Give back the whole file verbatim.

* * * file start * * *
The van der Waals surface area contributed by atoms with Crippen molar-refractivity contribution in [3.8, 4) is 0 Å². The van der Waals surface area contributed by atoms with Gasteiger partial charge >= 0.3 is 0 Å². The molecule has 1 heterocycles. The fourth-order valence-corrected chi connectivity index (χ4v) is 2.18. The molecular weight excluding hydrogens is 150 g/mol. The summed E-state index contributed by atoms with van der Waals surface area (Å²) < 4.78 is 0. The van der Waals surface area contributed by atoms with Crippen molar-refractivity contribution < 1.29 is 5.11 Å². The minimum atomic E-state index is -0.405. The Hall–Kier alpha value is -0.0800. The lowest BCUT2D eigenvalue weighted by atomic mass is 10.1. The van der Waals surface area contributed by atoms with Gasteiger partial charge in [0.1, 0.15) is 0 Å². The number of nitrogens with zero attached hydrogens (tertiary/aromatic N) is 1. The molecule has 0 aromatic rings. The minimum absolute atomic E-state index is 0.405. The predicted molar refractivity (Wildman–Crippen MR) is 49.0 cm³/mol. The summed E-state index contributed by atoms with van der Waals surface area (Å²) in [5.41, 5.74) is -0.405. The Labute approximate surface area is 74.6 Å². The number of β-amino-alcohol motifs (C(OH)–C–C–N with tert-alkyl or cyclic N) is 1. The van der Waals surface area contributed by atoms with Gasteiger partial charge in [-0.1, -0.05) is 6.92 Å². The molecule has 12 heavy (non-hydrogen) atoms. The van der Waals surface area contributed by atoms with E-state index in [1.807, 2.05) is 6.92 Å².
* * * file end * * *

The van der Waals surface area contributed by atoms with Crippen molar-refractivity contribution in [3.8, 4) is 0 Å². The van der Waals surface area contributed by atoms with Gasteiger partial charge >= 0.3 is 0 Å². The molecule has 1 heterocycles. The fourth-order valence-corrected chi connectivity index (χ4v) is 2.18. The molecular weight excluding hydrogens is 150 g/mol. The summed E-state index contributed by atoms with van der Waals surface area (Å²) < 4.78 is 0. The van der Waals surface area contributed by atoms with Crippen molar-refractivity contribution < 1.29 is 5.11 Å². The minimum atomic E-state index is -0.405. The Hall–Kier alpha value is -0.0800. The lowest BCUT2D eigenvalue weighted by atomic mass is 10.1. The van der Waals surface area contributed by atoms with Gasteiger partial charge in [0.1, 0.15) is 0 Å². The number of nitrogens with zero attached hydrogens (tertiary/aromatic N) is 1. The molecule has 0 aromatic rings. The minimum absolute atomic E-state index is 0.405. The predicted molar refractivity (Wildman–Crippen MR) is 49.0 cm³/mol. The summed E-state index contributed by atoms with van der Waals surface area (Å²) in [5.41, 5.74) is -0.405. The Labute approximate surface area is 74.6 Å². The number of β-amino-alcohol motifs (C(OH)–C–C–N with tert-alkyl or cyclic N) is 1. The van der Waals surface area contributed by atoms with Gasteiger partial charge in [-0.1, -0.05) is 6.92 Å². The molecule has 12 heavy (non-hydrogen) atoms. The van der Waals surface area contributed by atoms with E-state index in [1.807, 2.05) is 6.92 Å².